GEORGE NEWS - Three municipalities in the Western Cape lost their clean audit status in the previous financial year - the Garden Route District Municipality (previously known as Eden), Bitou and the Cape Town Metro. Although this was announced a few months ago, the reason for the regression in the 2016/2017 financial year when compared to the 2015/16 financial year, has recently been detailed in a report by Sharonne Adams, the Auditor General of South Africa's (Agsa) business executive responsible for the Western Cape.
Material non-compliance with SCM (supply chain management) regulations at all three municipalities, failure to prevent irregular expenditure at Bitou, and weaknesses in consequence management and revenue management at the City of Cape Town Metro, are listed as the three main reasons why these municipalities have slipped.
The Garden Route District Municipality (GRDM) managed to keep its unqualified audit status during the 2016/2017 financial year, but slightly regressed from its clean audit status. This regression was mainly due to irregular expenditure of R32-million which was identified by the office of the Auditor General.
In a press conference on Tuesday afternoon, GRDM Municipal Manager Monde Stratu said "minor details" were the cause of the irregular expenditure. "This is purely about compliance to a certain requirement. Actually there is no rand value loss to the municipality," said Stratu. "We are dealing with these minor details that might affect the outcomes of the audits and we are confident that with the interventions we have made there will be improvement."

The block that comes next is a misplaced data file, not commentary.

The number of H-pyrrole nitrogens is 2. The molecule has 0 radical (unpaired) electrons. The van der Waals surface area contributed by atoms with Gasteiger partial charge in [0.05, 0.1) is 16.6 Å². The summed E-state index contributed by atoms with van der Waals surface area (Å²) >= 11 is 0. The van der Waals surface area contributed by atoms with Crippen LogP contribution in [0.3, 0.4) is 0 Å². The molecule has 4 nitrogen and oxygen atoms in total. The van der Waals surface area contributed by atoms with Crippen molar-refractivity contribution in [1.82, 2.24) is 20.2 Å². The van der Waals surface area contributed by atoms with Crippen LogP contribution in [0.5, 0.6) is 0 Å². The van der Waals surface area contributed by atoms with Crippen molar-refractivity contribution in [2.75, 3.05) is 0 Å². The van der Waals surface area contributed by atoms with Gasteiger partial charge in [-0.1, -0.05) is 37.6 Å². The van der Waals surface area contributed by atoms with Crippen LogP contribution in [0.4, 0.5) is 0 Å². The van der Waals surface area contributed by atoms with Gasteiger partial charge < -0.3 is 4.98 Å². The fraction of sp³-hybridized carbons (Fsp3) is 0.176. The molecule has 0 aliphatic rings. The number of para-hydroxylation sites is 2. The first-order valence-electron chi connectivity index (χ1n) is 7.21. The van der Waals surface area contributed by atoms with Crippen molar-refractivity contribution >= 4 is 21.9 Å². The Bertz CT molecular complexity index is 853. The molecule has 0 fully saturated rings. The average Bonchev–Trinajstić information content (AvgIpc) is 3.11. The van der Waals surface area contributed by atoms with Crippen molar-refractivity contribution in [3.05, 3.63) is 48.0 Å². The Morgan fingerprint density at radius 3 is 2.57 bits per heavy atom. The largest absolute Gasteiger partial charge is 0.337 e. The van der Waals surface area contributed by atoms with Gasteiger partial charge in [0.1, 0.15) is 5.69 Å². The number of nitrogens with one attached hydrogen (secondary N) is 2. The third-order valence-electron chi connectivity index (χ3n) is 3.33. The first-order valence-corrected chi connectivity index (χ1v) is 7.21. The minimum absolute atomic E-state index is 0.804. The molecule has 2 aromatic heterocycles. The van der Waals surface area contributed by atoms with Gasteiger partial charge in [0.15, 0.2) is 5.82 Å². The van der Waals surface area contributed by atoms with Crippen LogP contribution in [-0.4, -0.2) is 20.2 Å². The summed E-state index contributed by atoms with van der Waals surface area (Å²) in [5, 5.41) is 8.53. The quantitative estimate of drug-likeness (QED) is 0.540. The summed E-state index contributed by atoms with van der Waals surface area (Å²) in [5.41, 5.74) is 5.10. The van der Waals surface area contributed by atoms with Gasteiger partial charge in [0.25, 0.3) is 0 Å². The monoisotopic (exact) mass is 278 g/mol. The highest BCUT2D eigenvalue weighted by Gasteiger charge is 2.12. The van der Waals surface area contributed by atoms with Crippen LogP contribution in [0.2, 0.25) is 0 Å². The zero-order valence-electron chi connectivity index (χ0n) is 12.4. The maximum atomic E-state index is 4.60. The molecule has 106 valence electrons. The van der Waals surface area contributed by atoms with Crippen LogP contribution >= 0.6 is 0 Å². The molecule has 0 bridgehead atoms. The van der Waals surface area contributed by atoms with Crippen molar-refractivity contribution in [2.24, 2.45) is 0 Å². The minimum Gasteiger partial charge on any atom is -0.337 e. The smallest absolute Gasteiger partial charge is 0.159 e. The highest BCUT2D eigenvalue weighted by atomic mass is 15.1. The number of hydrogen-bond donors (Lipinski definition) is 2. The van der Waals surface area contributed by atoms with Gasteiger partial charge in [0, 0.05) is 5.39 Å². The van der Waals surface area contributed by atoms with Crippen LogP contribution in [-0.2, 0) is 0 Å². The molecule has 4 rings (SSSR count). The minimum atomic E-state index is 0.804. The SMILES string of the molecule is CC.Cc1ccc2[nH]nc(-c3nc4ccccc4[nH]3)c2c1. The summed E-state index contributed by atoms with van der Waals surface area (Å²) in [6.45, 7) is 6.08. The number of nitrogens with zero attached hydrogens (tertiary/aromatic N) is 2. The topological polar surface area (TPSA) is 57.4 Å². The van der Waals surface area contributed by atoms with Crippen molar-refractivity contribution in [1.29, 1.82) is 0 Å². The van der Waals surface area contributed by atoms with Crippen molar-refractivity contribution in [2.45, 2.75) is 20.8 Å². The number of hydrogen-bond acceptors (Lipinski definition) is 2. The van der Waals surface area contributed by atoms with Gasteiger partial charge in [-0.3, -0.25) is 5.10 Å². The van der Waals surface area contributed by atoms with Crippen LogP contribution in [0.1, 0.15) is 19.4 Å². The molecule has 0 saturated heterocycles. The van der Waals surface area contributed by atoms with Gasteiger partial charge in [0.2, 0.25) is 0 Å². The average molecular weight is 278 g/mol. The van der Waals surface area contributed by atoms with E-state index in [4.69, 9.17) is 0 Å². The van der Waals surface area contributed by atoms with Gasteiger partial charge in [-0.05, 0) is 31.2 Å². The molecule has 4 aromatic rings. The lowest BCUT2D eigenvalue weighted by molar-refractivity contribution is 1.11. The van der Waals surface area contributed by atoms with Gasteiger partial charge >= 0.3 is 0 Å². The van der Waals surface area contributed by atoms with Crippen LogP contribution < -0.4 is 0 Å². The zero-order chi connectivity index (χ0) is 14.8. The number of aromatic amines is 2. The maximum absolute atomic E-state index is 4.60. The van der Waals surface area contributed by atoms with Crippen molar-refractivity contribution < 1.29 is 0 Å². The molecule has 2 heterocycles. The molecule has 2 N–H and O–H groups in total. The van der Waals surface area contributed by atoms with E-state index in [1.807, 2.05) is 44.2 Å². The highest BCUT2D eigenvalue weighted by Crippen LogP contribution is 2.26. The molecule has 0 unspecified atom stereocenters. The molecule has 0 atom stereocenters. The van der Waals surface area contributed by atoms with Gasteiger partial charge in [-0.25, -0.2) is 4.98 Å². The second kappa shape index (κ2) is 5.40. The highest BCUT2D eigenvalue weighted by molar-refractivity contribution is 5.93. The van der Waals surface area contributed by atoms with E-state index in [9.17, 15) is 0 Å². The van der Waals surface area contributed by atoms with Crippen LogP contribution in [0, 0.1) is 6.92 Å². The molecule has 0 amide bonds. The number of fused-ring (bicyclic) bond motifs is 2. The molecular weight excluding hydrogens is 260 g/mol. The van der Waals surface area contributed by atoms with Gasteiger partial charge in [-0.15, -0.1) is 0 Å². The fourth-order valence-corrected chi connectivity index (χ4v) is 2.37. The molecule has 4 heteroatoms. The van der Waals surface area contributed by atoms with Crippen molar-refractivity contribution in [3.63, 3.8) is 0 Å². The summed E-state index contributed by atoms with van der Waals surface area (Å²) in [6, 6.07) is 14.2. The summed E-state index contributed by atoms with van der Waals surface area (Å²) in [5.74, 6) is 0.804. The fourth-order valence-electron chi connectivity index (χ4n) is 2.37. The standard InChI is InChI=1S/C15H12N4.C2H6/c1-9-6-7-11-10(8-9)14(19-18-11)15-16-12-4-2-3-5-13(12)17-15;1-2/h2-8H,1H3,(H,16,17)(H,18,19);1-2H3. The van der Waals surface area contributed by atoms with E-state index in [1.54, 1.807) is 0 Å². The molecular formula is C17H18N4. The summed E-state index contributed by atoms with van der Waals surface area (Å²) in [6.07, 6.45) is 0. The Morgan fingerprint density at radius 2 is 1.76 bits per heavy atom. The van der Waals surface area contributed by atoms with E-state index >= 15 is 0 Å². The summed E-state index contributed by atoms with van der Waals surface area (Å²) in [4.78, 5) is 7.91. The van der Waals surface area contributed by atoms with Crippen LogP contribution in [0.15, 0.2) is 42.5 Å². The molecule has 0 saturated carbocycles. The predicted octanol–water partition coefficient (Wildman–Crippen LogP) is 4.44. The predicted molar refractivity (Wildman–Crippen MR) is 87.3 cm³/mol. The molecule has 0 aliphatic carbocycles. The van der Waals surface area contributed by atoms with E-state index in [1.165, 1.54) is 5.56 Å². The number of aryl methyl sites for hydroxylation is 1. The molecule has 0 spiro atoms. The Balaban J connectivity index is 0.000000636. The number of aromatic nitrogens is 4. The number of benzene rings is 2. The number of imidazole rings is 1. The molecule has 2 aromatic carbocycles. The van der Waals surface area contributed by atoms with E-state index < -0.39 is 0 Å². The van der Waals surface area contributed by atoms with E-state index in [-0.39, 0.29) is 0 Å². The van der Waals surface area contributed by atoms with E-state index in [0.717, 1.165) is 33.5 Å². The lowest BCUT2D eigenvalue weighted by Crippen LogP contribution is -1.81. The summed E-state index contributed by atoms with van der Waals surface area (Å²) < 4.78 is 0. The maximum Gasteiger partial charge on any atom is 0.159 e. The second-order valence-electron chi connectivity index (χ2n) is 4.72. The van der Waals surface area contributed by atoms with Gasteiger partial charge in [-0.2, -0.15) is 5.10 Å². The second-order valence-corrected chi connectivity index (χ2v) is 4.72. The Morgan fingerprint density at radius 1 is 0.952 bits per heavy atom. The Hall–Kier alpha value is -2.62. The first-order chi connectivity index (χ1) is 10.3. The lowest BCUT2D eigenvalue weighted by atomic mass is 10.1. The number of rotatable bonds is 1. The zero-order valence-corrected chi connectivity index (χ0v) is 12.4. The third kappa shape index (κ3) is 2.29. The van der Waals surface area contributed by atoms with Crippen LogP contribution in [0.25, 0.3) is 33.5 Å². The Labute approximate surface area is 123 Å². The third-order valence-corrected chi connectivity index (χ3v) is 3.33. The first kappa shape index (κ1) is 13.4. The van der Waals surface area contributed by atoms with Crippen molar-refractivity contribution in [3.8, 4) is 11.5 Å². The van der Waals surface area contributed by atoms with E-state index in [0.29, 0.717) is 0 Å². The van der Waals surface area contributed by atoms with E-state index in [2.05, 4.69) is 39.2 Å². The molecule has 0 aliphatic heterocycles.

According to Adams's report, the total irregular expenditure incurred in the Western Cape was R173-million (2015-16:
R174-million), R163-million of which related to non-compliance with SCM regulations. The main contributors to irregular expenditure were the City of Cape Town (R47-million), Beaufort West (R36-million) and Garden Route District Municipality (R32-million).
Thembani Loliwe, strategic manager in the office of the municipal manager, said the Garden Route DM's irregular expenditure mainly relates to two tenders: the supply of fuel (R10 220 772); and the appointment of a panel of service providers for hiring of machinery for their Roads Department which services the entire region (R24 812 563).
"These two tenders were both rate-based. The procurement of both tenders were above R10-million. In terms of the SCM regulations, all tenders above R10-million should be advertised for a period of at least 30 days. The aforementioned tenders were advertised for 21 days instead of 30 days, which resulted in the office of the Auditor General reclassifying them as 'irregular'."
Loliwe said they could not forecast their total fuel consumption above the R10-million threshold, because the request for proposals was rate-based.
"The regulation of the fuel industry was also taken into consideration in the formulation of the request for proposals. In retrospect, Council applied a sourcing strategy that was fair, transparent, competitive and cost-effective for these services. The administration consequently developed an action plan to address all Auditor General findings and bid committees were strengthened to address the recurrence of such issues," said Loliwe.
"The Finance Department has been restructured to ensure that it is adequately resourced and to provide credible annual financial statements."
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